16 Benefits of Playing an Instrument – Part II

16 Benefits of Playing an Instrument – Part 1
March 15, 2019
April Chatterbox
March 28, 2019
Show all

16 Benefits of Playing an Instrument – Part II

16 Benefits Of Playing An Instrument
by Mike Levitsky

Choosing to play an instrument is the beginning of a journey. One that is exciting, but often filled with struggle and hard work.  It will require you to take in new information and master new skills.
Listed below are some of the many benefits of playing an instrument. When you feel yourself getting discouraged, remember to keep these benefits in mind.
I hope these encourage you to keep practicing. I promise, playing a musical instrument is worthwhile.

In No Particular Order, Learning To Play An Instrument:

Uses Almost Every Part Of The Brain
Strengthens Your Immune System
While investigating the effects of music, physiologists Daniel J. Levitin and Mona Lisa Chanda found that listening to music and playing an instrument increased the immune system. These activities lead to the manufacturing of the antibody immunoglobulin-A. Immunoglobulin-A is a natural killer cell, which kills viruses. If you start to feel under the weather, just pick up that guitar and start playing!

Increases Time-Management Skills
Adding learning an instrument into an already busy schedule can be challenging, especially if you want to become an advanced player. The desire to get better will help you to schedule in practice during your already busy day. You also learn the life skill of how to waste less time and to use your time wisely. Instead of watching the Dodgers lose (again), you will soon focus on learning how to play Clair de Lune or stairway to heaven.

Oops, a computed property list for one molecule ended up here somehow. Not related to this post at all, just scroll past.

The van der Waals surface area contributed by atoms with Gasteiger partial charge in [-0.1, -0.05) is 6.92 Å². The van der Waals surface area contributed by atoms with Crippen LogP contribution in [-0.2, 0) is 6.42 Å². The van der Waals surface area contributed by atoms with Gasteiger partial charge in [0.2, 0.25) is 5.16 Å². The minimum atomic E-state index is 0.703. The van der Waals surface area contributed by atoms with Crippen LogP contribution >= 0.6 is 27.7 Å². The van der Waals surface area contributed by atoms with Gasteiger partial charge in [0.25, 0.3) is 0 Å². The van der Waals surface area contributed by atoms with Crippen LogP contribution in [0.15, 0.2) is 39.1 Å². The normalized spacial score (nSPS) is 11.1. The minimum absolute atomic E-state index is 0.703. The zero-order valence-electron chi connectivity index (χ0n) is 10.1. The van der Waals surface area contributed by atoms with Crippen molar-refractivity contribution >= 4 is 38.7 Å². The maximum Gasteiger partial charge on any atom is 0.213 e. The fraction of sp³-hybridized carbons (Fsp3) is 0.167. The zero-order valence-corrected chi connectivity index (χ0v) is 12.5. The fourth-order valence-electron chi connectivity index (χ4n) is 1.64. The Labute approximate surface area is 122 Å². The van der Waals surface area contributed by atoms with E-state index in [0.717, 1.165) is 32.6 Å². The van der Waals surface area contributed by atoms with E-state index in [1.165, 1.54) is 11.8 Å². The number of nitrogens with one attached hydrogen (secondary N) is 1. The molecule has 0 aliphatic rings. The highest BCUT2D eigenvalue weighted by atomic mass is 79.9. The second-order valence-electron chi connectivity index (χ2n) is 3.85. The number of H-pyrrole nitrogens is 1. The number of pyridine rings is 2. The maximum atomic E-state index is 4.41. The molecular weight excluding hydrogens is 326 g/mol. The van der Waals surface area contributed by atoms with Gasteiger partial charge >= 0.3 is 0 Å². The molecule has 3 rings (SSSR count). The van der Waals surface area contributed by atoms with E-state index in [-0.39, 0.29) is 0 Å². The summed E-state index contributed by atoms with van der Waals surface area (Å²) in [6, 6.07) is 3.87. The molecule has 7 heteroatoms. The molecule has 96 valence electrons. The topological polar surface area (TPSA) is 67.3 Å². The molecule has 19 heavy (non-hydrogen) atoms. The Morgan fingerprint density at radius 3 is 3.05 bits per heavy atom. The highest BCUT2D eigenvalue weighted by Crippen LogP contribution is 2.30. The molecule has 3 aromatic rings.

Increases Memory Capability
Way back in 2003, ABC Science included a study conducted amongst school students, half of whom had been musically trained, and half who had not. The test involved reading a list of words to the students and asking them to recall the words after a space of time had elapsed. The study found that the boys who had been musically trained had a significantly better verbal memory than the boys who had not. In addition, the more musical training they had, the more words they were able to remember. If you can’t remember where you left your keys, maybe it is because you forgot to practice your instrument!

Allows You To Share With Others
Once people know you can play an instrument well, they want to hear you play. Often, when I am at family gatherings or hanging out with friends of the family, I am asked to play some music for them. At first I didn’t like it, because instead of just hanging out with people I knew I had to try and think of the songs I could play, but in reality, it is a great opportunity to share the gift of music. Once you learn how to effectively play an instrument, not only do you have the ability to share your gift with family and friends, you can bless those at nursing homes, church, banquets and more. You might even get paid for your work!